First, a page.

EVERY morning the Muslim call to prayer, an adenoidal chant whining from as many as five minarets in Urgüp, our small town in central Turkey, incited roosters and posses of roaming dogs to join the chorus. This curious cacophony was my wake-up call, buried as I was in a windowless hollow sculpted from a cliff of soft rock. For a breath of dawn I would bolt from bed around a stairwell to a balcony that looked out over a hillside pockmarked with cave dwellings and across a vast, dusty valley of undulating vineyards planted in tawny volcanic grit. There at eye level one hazy sunrise last September bobbed sixty, eventually a hundred, brilliantly colored hot-air balloons -- gaudy bubbles drifting above the Cappadocian landscape of walnut orchards and erosion-sculpted rock.
Central Anatolia, Turkey's Asian heartland, is mined with surprises, as I discovered on a three-week tour of the country. While the World Air Games whistled by overhead that day in Urgüp, I beamed a flashlight on thousand-year-old Byzantine cave frescoes depicting lovely almond-eyed Marys and baby Jesuses.
My interest in Turkey was first piqued by delighted reports from friends who had recently visited Istanbul, the Greek ruins at Ephesus, and the fishing villages on Turkey's Aegean and Mediterranean coasts. Intriguing though coastal Turkey is, however, cheap cement-block construction is smothering the landscape day by day, as the region strives to accommodate hordes of vacationing sun seekers. There was more, I discovered, to interest me in the less-visited hinterlands, because they remain so visibly engaged in a tug of war between Eastern and Western sensibilities, ancient traditions and modern expectations. A camel driver leading a string of haughty beasts talks on his cellular phone; a veiled cotton picker in baggy flowered trousers squats in the fields silhouetted against a smoke-belching detergent factory; at an outdoor bazaar lacy hand-crocheted doilies are laid out for sale next to a stack of Johnny Cash cassettes. Central Anatolia is a land of double-takes.
ANKARA is the place to start. Kemal Atatürk decreed as much when, in 1923, he anointed the then-dumpy angora-wool trading town the new capital of the Turkish Republic. Ankara sits at a focal point along what for a few thousand years has been a well-traveled continental corridor, Anatolia being the rectangular land bridge over which marauding armies have tramped to and from Asia in the east and Europe in the west. In Ankara I joined a guided tour, organized by IST Cultural Tours, of New York; afterward my husband would meet me for a ramble through the countryside. Having flown from Istanbul to Ankara on Turkish Airlines (for a reasonable $60), I stepped off the plane amid a throng of dark-suited, gravely important government types to the beat of "Mustang Sally" pulsating in the cabin.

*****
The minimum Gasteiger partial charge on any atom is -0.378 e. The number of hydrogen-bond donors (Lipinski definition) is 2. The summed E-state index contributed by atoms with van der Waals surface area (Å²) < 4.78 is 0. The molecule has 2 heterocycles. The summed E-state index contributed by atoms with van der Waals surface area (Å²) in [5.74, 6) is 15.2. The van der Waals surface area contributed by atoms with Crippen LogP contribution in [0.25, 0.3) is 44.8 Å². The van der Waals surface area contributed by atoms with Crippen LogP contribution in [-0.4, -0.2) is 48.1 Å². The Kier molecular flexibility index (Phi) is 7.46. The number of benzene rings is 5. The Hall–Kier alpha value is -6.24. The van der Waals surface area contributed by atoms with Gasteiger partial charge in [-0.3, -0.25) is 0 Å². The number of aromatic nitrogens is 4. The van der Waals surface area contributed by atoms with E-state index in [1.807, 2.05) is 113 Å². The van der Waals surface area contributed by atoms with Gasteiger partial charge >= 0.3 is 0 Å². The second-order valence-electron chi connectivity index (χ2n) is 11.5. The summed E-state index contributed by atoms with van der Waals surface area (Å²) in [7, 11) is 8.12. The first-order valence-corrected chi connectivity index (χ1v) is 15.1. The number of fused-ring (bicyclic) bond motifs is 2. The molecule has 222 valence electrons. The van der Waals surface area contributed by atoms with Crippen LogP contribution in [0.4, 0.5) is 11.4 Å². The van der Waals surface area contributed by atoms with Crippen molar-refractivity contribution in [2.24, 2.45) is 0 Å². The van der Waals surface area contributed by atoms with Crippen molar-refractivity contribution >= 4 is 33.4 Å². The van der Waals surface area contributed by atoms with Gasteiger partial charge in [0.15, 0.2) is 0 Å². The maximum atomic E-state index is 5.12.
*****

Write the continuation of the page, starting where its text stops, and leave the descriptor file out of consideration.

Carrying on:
My tour companions were seven other women, aged twenty-six to eighty-one. Vedat was our shepherd, a tall, doggedly patriotic, and courtly Muslim who agonized over his teenage son's having pierced an ear and applauded his wife for having arranged their daughter's marriage. The daughter, it turns out, is an accomplished translator of economics textbooks. Her arranged marriage caused our group to raise a communal eyebrow, but no one put forth a challenging word. Vedat made his feeling known, however, that there was something a bit peculiar -- besmirched, even -- about our being at large in the world without men of our own to look after us.
Our itinerary would hook southeast from Ankara through high, arid steppes to ravine-sliced Cappadocia, curl west along the old trade routes and through the lake district, and eventually hit Turkey's western shore midpoint at Kusadasi. Here Bill, my husband, would join me -- legitimate at last -- and together we would snake inland up into the mountains.
In Turkey you can't knock a clean, air-conditioned bus with an experienced guide and a nonmaniacal driver (a true find) as a means of getting about. Except that being hermetically sealed works only so long for me. Then I get a little crazed. In our rented car Bill and I were free to stop at roadside stands to buy fresh green figs, meander narrow lanes for a closer look at the games Gypsy children play in the dirt, offer a goatherd a Hershey bar for the privilege of taking her picture, and soak up the vibrations of a Roman ruin without the prod of a set schedule.
Still, Vedat's commentary often fleshed out the stone monuments our group was trotted past. On the day we visited Atatürk's massive mausoleum, the creamy marble building lined with squared columns stood out against a fiercely blue sky, commanding a clear view of Ankara below -- a rare sight in this city of three million where new construction never ends and pollution can be choking. Stone-faced guards patrolled the colonnade after an impressive boot-stomping, gun-wielding routine. From the austere courtyard we climbed gleaming steps to enter the tomb through enormous bronze doors. Under an immense cenotaph, Atatürk is buried directly in the ground on his side facing Mecca, according to Muslim law, Vedat explained. The hall was hushed.
"Of course he is revered," Vedat proclaimed about the great reformer who expelled the invading Greeks, re-energized a broken nation, replaced Arabic script with the Latin alphabet, secularized the schools, and abolished polygamy, all in the twenties. Quite simply, Vedat declared, lifting his chin, "without Atatürk we would be Iran."